3. I’m always appalled at how nasty people can get. You were pretty courageous to go on there and leave responses, you handled yourself well (I was reading the comments on “Way of the Gun”). I also liked this post, I found it enlightening to read the perspective of someone who had been targeted on the LBC site.

    As a designer (of book covers and many other things) I know there’s a lot of crap out there. I see it every day. However, I also know YOU and your reasons for doing things the way you are. Could you have hired a pro for each and every project? In theory, yes. Anyone can. I’ve seen you do it on larger projects and the results have been spectacular.

    What it comes down to is priorities and doing your best. And doing your best is going to change in its scope each and every time. Your stories are good, and that seems to be your primary focus at the moment.

    You’re on the right track, Scott, and I’ve enjoyed watching you grow over the years. Keep up the good work, man, it’ll all pay off in the end.

  4. Very well written response, IMHO πŸ™‚

    That site, and others like it, I just tend to avoid like the plague. I fully admit, I just don’t find that kind of humor funny, though, so I’m probably the wrong audience for it.

    I’m not sure I’d agree it (bashing covers of released works) is a useful service or a good idea. Just reading some of the comments on random covers, the “critiques” seem more like one-line zingers than actual feedback that might help newer authors understand what problems people are finding with their covers.

    I didn’t see anything on the site regarding what is considered a “lousy cover” or if pretty much anything submitted will be posted as such. As you noted, it can be very subjective. For example, on the “Can You Do Better” page – of the 8 examples of “better” covers, I only liked 2. Several of the covers they panned I thought were fine (including your two, which I spotted while browsing).

    Random 5 cents πŸ™‚

    1. Thanks Anma! I’ve seen the zingers and a few thoughtful comments. Lucie and a few others one there are doing it for the right reasons and I’m not opposed to “tough” love. Problem is, sometimes that can look a lot like “hate”.

      I’m glad mine were good in your eyes. πŸ˜‰

    1. Thank you, Deb. I’m a printer by trade but in my mispent youth I’ve studied in library management (not an exact translation from french but close enough) and design.

      So I know enough to know I really don’t know enough. πŸ˜‰

      1. A printer, very cool! On my end I spent a lot of time in print production doing layout and design, so it definitely helps with self-publishing. If we ever need someone to translate our novels I’ll be sure to call you. πŸ™‚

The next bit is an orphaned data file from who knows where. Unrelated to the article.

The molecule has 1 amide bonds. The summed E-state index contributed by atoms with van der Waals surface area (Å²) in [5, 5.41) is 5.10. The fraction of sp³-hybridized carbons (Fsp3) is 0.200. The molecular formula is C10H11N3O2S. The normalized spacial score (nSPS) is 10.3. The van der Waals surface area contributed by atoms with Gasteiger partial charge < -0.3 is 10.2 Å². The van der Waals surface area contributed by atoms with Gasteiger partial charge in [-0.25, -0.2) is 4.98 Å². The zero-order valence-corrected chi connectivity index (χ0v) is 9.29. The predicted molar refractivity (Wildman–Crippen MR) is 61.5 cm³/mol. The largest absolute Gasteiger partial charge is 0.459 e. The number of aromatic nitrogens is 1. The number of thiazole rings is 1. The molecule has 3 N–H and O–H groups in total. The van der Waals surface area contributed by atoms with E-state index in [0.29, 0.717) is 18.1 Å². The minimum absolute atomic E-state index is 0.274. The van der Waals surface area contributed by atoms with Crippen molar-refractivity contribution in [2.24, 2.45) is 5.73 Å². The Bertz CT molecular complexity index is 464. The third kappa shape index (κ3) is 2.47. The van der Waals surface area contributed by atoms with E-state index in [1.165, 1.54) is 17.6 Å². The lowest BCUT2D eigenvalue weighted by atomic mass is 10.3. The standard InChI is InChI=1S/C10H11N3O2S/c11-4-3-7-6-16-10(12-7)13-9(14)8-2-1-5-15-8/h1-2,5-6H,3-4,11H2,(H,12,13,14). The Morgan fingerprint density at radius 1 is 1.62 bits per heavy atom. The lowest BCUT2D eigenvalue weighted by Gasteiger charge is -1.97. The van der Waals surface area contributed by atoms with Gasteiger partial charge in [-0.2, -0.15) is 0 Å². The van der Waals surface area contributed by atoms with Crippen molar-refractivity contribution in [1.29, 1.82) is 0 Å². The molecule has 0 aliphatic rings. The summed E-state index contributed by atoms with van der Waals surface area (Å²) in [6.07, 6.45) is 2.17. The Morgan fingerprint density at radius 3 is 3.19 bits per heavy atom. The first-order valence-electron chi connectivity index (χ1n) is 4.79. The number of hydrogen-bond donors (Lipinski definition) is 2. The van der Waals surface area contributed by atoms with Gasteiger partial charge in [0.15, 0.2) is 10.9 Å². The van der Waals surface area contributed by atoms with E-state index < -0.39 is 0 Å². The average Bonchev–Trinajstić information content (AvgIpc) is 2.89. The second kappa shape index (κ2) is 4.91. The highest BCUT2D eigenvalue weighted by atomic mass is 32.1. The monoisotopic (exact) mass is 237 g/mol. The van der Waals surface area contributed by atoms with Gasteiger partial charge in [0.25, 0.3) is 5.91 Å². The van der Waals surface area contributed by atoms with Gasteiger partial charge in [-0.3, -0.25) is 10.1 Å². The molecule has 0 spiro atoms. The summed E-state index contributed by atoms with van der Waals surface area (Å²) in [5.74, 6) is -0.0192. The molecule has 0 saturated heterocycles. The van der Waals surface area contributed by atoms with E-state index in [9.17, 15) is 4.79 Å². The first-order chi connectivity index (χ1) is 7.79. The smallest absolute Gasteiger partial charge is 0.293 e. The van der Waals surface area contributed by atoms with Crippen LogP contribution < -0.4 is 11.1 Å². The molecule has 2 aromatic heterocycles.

5. I’ll use initials for the titles in question, since you chose to have people go digging for them rather than provide links (might as well have linked, though, imo, to facilitate the discussion here):

    I personally think the F.W. is fine except for the unintentional penis in the background, which would be a minor change. I am even OK with the font, though it might be interesting to see other options for that. Maybe my criteria would be different for a physical book on a shelf in a bookstore competing with more “polished” packaging – I do tend to view ebook “covers” slightly differently. Anyway, this says to me that it’s a pulp-type story of a type I might well like. It seems to remind me of old independently produced modules for table-top role-playing games, which I have a nostalgia for – so I do not know if it would work as well for younger readers.

    Some other covers on on lousybookcovers.com have also worked OK for me, though I do agree with most being quite bad. An example that worked for me is the one for “Alternate Hilarities,” though I think one of the robot’s guns could be positioned better. (I have no connection with that book or the ones focused on here.)

    I’m afraid that the one for W.O.T.G, on the other hand, is just really bad to me, mainly because of the foreground figure. The background is OK, but that foreground figure does not feel like a style choice but instead just poor, amateurish execution. Sorry, but it was surprisingly bad to me, enough to make me avoid buying it and for it to reflect badly on the authors listed on the cover. I also think the font at the top would be better if a less rounded one with sharper angles (am thinking, I guess, Bushido -> swords -> sharp), but this is really minor compared to the foreground figure.

    1. I debated linking directly to it. I decided not to because I didn’t want to make it look like I was trying to drive traffic to this things in particular.

      I wanted the first cover to call to mind not only the pulpy RPG covers, but also old school wanted posters. These stories are sort of “creature of the week” types so I wanted the covers to reflect that.

      I see what you and others are saying about the WOTG cover. It could be me just being too close to it to see. I’d recommend that you try WOTG and let me know what you think about he stories inside. I feel like they’re worth the time.